When her 8-year-old son asked, “how do you make gasoline?” Aizhana, a reservoir engineer, decided it was time to get involved in energy education. Aizhana and her colleagues recently visited her son’s 3rd grade class in Astana, Kazakhstan to talk all about energy! Using some of the Energy4me presentation materials and their own demo activities, she explains, “we were trying to show them how oil is being produced. We got decorative beads, poured some coffee (oil) into the porous space. Then drilled a well with a straw and started pumping oil out of the ground.”
Here’s a small article she wrote for a local newsletter on her experience -
How would you answer these questions: “Have you ever found diamonds when drilled a well?” or “When you bring a lot of oil to the platform, how do you keep it stable?” Now, if I tell you that those are the questions asked by 8-9 years old kids, would you change or paraphrase your answer? You probably would. This is exactly what me and my colleague, Ilyas, faced when we went to my son’s class to teach a lesson on energy to 3rd graders.
The idea to go to school and teach the kids on energy came to me at the gas station. We went to fill up the tank and my son asked: “Why are you buying gasoline? Aren’t you making it?” I started explaining what I do and how gasoline is being made, but later I thought: “What if I go to school and educate the whole class, not only my son?” I remembered, that Society of Petroleum Engineers has a program called “Energy4me.” I contacted them and came up to the slides for the talk. My colleagues got excited about this idea as well and we decided to “test” it on my son’s class and later develop a program under SPE umbrella.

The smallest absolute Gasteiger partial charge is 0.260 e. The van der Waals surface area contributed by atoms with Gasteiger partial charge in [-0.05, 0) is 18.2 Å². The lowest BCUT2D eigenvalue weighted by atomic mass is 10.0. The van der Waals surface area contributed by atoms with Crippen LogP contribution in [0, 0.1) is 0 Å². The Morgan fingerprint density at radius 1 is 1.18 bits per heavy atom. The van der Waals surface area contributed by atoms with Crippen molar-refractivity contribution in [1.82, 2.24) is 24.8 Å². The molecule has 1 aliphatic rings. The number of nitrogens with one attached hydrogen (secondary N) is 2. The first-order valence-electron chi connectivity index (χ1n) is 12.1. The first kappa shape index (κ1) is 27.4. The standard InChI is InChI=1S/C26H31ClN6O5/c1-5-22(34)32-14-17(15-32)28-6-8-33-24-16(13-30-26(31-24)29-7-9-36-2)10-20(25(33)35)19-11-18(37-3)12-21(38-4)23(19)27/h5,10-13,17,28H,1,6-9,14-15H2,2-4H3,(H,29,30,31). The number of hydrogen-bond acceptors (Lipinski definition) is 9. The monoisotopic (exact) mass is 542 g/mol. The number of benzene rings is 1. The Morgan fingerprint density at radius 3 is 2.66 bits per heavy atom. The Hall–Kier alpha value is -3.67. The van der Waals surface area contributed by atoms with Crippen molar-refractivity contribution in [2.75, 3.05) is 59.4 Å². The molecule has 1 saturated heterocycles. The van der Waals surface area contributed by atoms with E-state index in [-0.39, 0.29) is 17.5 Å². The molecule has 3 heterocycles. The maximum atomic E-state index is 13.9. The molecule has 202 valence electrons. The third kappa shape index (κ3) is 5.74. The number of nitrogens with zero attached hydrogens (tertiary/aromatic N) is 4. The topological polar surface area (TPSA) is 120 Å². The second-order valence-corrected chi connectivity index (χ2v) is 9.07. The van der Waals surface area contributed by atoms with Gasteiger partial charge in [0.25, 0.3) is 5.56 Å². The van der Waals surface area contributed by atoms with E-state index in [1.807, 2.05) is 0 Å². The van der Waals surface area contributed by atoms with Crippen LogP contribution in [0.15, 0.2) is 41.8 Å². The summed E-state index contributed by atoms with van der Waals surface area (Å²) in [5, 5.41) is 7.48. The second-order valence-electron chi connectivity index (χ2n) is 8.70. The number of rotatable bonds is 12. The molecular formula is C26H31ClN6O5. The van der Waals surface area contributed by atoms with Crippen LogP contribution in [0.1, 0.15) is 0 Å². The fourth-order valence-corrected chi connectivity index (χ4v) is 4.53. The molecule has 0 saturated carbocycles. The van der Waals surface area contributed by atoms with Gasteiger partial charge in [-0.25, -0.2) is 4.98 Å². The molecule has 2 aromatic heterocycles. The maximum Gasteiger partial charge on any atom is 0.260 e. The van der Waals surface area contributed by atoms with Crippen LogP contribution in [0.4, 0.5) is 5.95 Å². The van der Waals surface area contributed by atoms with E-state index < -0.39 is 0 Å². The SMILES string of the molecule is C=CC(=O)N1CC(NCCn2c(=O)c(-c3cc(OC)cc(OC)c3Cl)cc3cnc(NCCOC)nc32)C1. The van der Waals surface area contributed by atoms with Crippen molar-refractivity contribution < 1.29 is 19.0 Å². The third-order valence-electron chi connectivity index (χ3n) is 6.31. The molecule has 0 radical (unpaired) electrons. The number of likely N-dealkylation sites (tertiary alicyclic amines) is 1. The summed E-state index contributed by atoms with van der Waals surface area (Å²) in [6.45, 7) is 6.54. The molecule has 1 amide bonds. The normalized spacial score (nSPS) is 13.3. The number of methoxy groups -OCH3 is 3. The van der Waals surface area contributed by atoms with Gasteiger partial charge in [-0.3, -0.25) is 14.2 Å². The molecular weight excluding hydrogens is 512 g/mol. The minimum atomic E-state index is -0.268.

So, on April 18 me, Ilyas, and one other colleague Irina went to school ready to give a presentation and demonstrate the experiment on oil production. We dressed up in coveralls, hard hat and safety glasses to create a field environment. Kids were asking all kinds of questions and stayed engaged all the time. When preparing for the lesson we were thinking about the experiment: what and how to show? One little detail that was bothering me was what we were going to use as oil. We had a lot of ideas; we wanted it to be more or less realistic in color but at the same time relatively safe. At the end of the day we picked coffee. What do you think happened when the kids came closer to look/perform the experiment? That was really funny, when they said surprisingly: “It smells like coffee!” There were a number of interesting moments during the class. We had a very good time!
You know what was the most rewarding thing for me? That night my son came to me and said: “You are the smartest mom in the World!” I almost cried.
Aizhana and her colleagues already have another presentation lined up, and plan to expand their outreach into Russian language and other Kazakh schools next year. Thanks for sharing Aizhana! If you would also like to share your classroom presentation experiences with Energy4me, contact us!
Teachers: Want more information about how you can request a classroom presentation? Visit our classroom resources page here!
Volunteers: Interesting in presenting to a classroom? Visit here for more information!